Pelusium was an ancient and fortified port city marking the beginning of the eastern Nile Delta. For this reason, the city was attacked many times during the Egyptian antiquity by Romans and Persians alike. By the 1st century, the city was already part of the Roman Empire, and [[Apostle Mark|Saint Mark]]'s preaching probably reached the region. Saint Epimachus of Pelusium is the first recorded saint from Pelusium, martyred during the Persecution of Decius (249–251).
Its first known bishop was Kallinicos during the Great Persecution of [[Diocletian]] (284–305), although it is not known if he was elected by the excommunicated Melitius of Lycopolis (in that case he could not be listed as bishop) or adopted Melitius' [[Arianism|arianist]] heresy later on his episcopacy. Melitius' heresy consisted on his opposition to Saint Peter I's (300–311) readmission of lapsed Christians (who offered sacrifices to the idols when threatened by the Persecution) after some years of repentance. Melitius sided with Arius, but later had his excommunication lifted by [[Alexander of Alexandria|Saint Alexander]] (313–328).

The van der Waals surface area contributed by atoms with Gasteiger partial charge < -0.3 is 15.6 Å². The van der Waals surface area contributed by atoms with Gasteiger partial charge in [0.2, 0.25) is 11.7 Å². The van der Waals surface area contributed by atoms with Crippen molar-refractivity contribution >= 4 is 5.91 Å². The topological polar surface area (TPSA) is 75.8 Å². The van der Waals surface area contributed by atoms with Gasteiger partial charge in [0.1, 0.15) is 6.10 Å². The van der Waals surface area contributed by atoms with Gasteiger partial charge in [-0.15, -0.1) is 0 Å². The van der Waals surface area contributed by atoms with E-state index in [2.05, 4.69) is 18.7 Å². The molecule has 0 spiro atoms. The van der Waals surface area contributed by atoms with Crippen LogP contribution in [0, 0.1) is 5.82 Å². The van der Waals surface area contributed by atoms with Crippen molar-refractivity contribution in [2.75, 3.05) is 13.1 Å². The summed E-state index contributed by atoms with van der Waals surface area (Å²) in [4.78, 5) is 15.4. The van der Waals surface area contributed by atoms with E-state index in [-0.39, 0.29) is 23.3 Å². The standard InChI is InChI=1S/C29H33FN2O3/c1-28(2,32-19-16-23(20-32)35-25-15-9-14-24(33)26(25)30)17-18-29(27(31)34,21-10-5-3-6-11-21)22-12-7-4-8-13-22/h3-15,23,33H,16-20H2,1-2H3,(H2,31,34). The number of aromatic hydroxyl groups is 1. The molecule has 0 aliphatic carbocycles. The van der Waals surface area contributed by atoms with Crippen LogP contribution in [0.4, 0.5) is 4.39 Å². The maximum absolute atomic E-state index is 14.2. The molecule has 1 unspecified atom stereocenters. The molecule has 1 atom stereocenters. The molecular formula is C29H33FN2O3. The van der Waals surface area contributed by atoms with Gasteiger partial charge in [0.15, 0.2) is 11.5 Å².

His successor, Dorotheus, was present in the [[First Ecumenical Council]] in 325. Mark was exiled together with [[Athanasius of Alexandria|Saint Athanasius]] (328–373) in 335 by the Aryans for opposing their heresy. The Aryans replaced him with the heretical Pancratius, who was present in the Second Council of Sirmium in 351. Pancratius was probably the first Archbishop of Pelusium, since the city was made capital of Augustamnica Prima in 347. Ammon lived during the times of [[John Chrysostom|Saint John Chrysostom]] (398–404) and Eusebius the heretic seems to have been a Nestorian.